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Near-Record Breaking Python Captured in Florida Everglades

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Feb 05, 2014 03:21 PM EST
Burmese Python Everglades
A nearly record-breaking 18-foot long Burmese python was found in the Florida Everglades, about 25 miles west of Miami. (Photo : Reuters)

A nearly record-breaking 18-foot long Burmese python was captured in the Florida Everglades around noon on Tuesday, the Miami Herald reported. This is the second female python measuring over 18 feet in length that has been captured in the Everglades over the last year.

This past May, a snake collector discovered the largest python ever recorded in Florida, measuring 18 feet 8 inches in length, commission spokeswoman Katie Johnson told Reuters.

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District spokesman Randy Smith told the Miami Herald that the python, which later died, would be shipped to the University of Florida, where biologists working to combat the species will examine the remains.

Escaped or released pet Burmese pythons are likely the origins of the breeding population that's overrun south Florida over the past two decades, writes Live Science. Finding no natural predators in the state, the python population has exploded, and is wiping out native wildlife.

"You'd be hard pressed to find a rabbit or squirrel down there in the Everglades now," Smith told Live Science. "These snakes eat alligators - or they try to. They don't have any enemies and they eat anything they can get their teeth on."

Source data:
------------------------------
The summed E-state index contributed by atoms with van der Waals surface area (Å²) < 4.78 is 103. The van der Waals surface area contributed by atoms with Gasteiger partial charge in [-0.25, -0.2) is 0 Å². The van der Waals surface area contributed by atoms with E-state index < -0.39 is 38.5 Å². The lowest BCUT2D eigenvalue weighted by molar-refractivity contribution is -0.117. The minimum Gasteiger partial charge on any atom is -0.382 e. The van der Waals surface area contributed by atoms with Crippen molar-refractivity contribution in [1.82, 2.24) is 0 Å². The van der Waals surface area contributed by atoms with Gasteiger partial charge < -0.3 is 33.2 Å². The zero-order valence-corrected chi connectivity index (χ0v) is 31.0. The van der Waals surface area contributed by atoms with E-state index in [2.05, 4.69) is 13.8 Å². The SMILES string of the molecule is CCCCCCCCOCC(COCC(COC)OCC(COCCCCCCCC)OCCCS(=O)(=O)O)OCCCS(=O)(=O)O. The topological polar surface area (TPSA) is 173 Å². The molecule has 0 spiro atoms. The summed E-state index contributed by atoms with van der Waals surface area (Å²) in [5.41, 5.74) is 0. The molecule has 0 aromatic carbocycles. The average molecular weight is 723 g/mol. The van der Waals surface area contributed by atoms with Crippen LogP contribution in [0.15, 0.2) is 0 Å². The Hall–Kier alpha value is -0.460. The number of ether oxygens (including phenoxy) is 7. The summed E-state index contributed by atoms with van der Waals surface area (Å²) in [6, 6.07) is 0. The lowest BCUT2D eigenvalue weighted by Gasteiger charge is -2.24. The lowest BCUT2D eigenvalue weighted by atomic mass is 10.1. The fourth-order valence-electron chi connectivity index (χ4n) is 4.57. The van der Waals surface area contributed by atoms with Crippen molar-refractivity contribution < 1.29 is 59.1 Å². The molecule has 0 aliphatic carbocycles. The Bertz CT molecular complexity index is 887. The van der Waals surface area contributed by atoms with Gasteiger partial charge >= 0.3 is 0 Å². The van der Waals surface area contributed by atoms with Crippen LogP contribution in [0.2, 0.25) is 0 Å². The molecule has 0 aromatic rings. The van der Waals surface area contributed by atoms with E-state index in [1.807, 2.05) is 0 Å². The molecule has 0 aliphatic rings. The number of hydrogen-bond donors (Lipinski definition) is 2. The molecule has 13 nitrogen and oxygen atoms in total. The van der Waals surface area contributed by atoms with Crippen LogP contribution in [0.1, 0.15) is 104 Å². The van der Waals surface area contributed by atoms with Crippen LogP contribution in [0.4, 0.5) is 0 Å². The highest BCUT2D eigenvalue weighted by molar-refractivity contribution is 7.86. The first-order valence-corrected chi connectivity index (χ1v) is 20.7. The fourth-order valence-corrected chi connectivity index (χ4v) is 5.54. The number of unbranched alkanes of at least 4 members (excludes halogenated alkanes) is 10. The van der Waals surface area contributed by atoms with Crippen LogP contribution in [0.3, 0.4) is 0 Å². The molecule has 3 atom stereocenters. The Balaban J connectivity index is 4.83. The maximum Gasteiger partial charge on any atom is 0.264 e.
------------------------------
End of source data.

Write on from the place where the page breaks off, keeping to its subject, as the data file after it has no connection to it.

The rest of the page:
The infestation began after Hurricane Andrew struck the state in 1992, which is believed to have resulted in the intentional or accidental release of pet pythons.

After their release, python numbers reached nearly 150,000. A sharp eight-year decline of mammal populations in the region was traced back to pythons according to a 2012 study in the Proceedings of the National Academy of Sciences.

After public hunts, radio tracking colors and snake-sniffing dogs did little to reverse the python population trend, the US Department of Agriculture patented a trap specifically designed to capture the large snakes in September of 2013.

In the meantime, the University of Florida biologists will continue to study the invasive species. 

Read more about Florida's python problem here.

On Feb. 6 this article was edited to clarify that the python was captured and later died. 

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